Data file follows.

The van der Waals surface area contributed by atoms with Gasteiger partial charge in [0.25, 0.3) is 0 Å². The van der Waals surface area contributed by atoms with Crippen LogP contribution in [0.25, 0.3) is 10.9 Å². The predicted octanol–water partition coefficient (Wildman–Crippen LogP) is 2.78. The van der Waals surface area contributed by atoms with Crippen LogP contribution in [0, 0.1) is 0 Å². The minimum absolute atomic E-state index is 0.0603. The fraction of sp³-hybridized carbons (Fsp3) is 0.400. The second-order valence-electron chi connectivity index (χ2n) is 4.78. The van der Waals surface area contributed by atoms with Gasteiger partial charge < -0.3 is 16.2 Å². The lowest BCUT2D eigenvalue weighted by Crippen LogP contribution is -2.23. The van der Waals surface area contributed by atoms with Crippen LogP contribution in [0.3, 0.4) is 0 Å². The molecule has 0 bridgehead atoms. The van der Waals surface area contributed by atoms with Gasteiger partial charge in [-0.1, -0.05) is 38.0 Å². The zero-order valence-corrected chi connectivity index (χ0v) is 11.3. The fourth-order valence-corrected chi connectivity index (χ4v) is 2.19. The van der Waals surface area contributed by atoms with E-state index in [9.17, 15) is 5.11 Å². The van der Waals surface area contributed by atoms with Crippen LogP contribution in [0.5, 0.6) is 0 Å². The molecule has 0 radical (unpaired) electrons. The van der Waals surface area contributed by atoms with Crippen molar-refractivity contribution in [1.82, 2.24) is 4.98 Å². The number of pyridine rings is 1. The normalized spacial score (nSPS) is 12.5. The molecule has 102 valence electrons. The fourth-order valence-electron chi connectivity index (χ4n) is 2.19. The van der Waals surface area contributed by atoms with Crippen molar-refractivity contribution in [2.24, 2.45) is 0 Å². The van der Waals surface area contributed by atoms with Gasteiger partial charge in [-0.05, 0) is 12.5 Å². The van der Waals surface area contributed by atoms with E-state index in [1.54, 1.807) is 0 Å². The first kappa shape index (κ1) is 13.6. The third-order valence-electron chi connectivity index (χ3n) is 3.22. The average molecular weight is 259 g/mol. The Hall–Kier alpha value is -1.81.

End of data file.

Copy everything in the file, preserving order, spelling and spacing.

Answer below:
The van der Waals surface area contributed by atoms with Gasteiger partial charge in [0.25, 0.3) is 0 Å². The van der Waals surface area contributed by atoms with Crippen LogP contribution in [0.25, 0.3) is 10.9 Å². The predicted octanol–water partition coefficient (Wildman–Crippen LogP) is 2.78. The van der Waals surface area contributed by atoms with Crippen LogP contribution in [0, 0.1) is 0 Å². The minimum absolute atomic E-state index is 0.0603. The fraction of sp³-hybridized carbons (Fsp3) is 0.400. The second-order valence-electron chi connectivity index (χ2n) is 4.78. The van der Waals surface area contributed by atoms with Gasteiger partial charge < -0.3 is 16.2 Å². The lowest BCUT2D eigenvalue weighted by Crippen LogP contribution is -2.23. The van der Waals surface area contributed by atoms with Crippen LogP contribution in [0.3, 0.4) is 0 Å². The molecule has 0 bridgehead atoms. The van der Waals surface area contributed by atoms with Gasteiger partial charge in [-0.1, -0.05) is 38.0 Å². The zero-order valence-corrected chi connectivity index (χ0v) is 11.3. The fourth-order valence-corrected chi connectivity index (χ4v) is 2.19. The van der Waals surface area contributed by atoms with E-state index in [9.17, 15) is 5.11 Å². The van der Waals surface area contributed by atoms with Crippen LogP contribution in [0.5, 0.6) is 0 Å². The molecule has 0 radical (unpaired) electrons. The van der Waals surface area contributed by atoms with Crippen molar-refractivity contribution in [1.82, 2.24) is 4.98 Å². The number of pyridine rings is 1. The normalized spacial score (nSPS) is 12.5. The molecule has 102 valence electrons. The fourth-order valence-electron chi connectivity index (χ4n) is 2.19. The van der Waals surface area contributed by atoms with Crippen molar-refractivity contribution in [2.24, 2.45) is 0 Å². The van der Waals surface area contributed by atoms with Gasteiger partial charge in [-0.05, 0) is 12.5 Å². The van der Waals surface area contributed by atoms with E-state index in [1.54, 1.807) is 0 Å². The first kappa shape index (κ1) is 13.6. The third-order valence-electron chi connectivity index (χ3n) is 3.22. The average molecular weight is 259 g/mol. The Hall–Kier alpha value is -1.81.